After two millennia in which the Superiority Theory was the only widely accepted account of laughter, the Relief Theory and the Incongruity Theory emerged in the 18th century. According to the Relief Theory, laughter operates like a safety valve in a steam pipe, releasing built-up nervous energy. Herbert Spencer had a simple version of the theory in which a laughter stimulus evokes emotions but then shows them to be inappropriate. Sigmund Freud had a complex theory in which there are three laughter situations: jokes (der Witz), the comic, and humor. In jokes, laughter is a release of psychic energy normally used to repress emotions such as hatred and sexual desire. The psychic energy »saved« in the comic is energy used for thinking. And the energy »saved« in humor is the energy of feeling emotions that are suddenly rendered unnecessary.
The simple version of the Relief Theory in which laughter releases emotions that have been rendered superfluous faces several problems. Our enjoyment of simple wordplay – »If it's feasible, let's fease it« – does not seem to require emotions at all, much less their being rendered unnecessary. Some experiences of amusement, too, seem to depend merely on surprise, as in Deckers' experiment.
Freud's complex theory of jokes, the comic, and humor faces even bigger challenges. There is no systematic way to sort laughter situations into his three categories. That is why no important theorist of humor after Freud has tried to maintain this distinction. Freud's distinction between three kinds of psychic energy – of repression, of thinking, and of feeling – is also unworkable and does not figure in later theories of humor. Several claims in Freud's account of »the comic«, especially his account of the mechanics of »mimetic representation«, are also counterintuitive.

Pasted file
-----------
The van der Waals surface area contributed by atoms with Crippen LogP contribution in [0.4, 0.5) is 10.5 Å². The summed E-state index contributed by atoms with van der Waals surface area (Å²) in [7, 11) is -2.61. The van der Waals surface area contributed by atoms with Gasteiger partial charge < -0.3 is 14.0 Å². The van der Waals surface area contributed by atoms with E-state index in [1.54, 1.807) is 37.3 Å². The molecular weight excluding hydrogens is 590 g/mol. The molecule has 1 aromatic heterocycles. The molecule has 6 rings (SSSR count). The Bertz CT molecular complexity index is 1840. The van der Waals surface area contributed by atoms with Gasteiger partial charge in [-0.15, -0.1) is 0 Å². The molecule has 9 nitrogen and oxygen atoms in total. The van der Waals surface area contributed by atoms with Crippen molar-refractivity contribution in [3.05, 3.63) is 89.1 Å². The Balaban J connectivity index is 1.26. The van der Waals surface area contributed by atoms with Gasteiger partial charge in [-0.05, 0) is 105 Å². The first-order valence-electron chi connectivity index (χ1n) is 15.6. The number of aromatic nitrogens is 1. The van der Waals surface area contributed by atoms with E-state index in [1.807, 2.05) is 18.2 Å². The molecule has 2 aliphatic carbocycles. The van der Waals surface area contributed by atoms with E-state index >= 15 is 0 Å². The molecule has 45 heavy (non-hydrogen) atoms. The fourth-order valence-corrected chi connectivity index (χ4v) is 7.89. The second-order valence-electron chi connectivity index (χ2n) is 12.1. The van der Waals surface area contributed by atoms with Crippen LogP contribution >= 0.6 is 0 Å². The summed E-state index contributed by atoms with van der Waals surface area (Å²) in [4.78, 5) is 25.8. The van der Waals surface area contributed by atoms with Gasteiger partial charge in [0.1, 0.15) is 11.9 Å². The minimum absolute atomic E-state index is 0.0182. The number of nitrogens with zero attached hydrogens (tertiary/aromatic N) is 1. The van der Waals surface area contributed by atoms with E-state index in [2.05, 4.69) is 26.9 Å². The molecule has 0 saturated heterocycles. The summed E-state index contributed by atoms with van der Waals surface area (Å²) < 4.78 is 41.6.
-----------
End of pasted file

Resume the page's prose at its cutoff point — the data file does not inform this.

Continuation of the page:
The Incongruity Theory is the third traditional account of humor. Immanuel Kant, David Hartley, James Beattie, William Hazlitt, Arthur Schopenhauer, and Søren Kierkegaard had versions of this theory, and in the 20th century it became the most widely accepted theory of humor. The core of this account is that humorous amusement is a reaction to something that violates our mental patterns and expectations. To this we need to add, as Michael Clark does, that in humor, we do not simply experience incongruity but enjoy it. Even that is not sufficient for humor, however, for we can enjoy incongruity in other ways than amusement, as in the grotesque, the macabre, the horrible, the bizarre, and the fantastic. There is also a more general problem at the heart of the Incongruity Theory: it makes humor look irrational, even psychologically perverse. Indeed, George Santayana and several contemporary psychologists have claimed that adults are not able to enjoy incongruity per se.
Before turning to my own theory of humor, I derive from the traditional theories four insights. First, humor is a cognitive phenomenon – it involves perceptions, thoughts, mental patterns, and expectations. Secondly, humor involves a change of cognitive state. Thirdly, that cognitive change is sudden. And fourthly, amusement is pleasurable. To these insights I add three of my own: 1) humor is a non-serious activity in which we suspend practical concern and concern about what is true, 2) humor is primarily a social experience, and 3) humor is a form of play in which laughter serves as a »play signal«. Coining the term shift for a sudden change, we can say that humor involves the enjoyment of cognitive shifts.
Putting all these ideas together, I present this theory of humorous amusement:
A)Someone experiences a cognitive shift.
B)They are in a play mode, disengaged from practical and noetic concerns.
C)Instead of reacting with puzzlement or negative emotions, they enjoy the cognitive shift.
D)Their playful disengagement and their pleasure are expressed in laughter, which signals to others that they can relax and enjoy the cognitive shift too.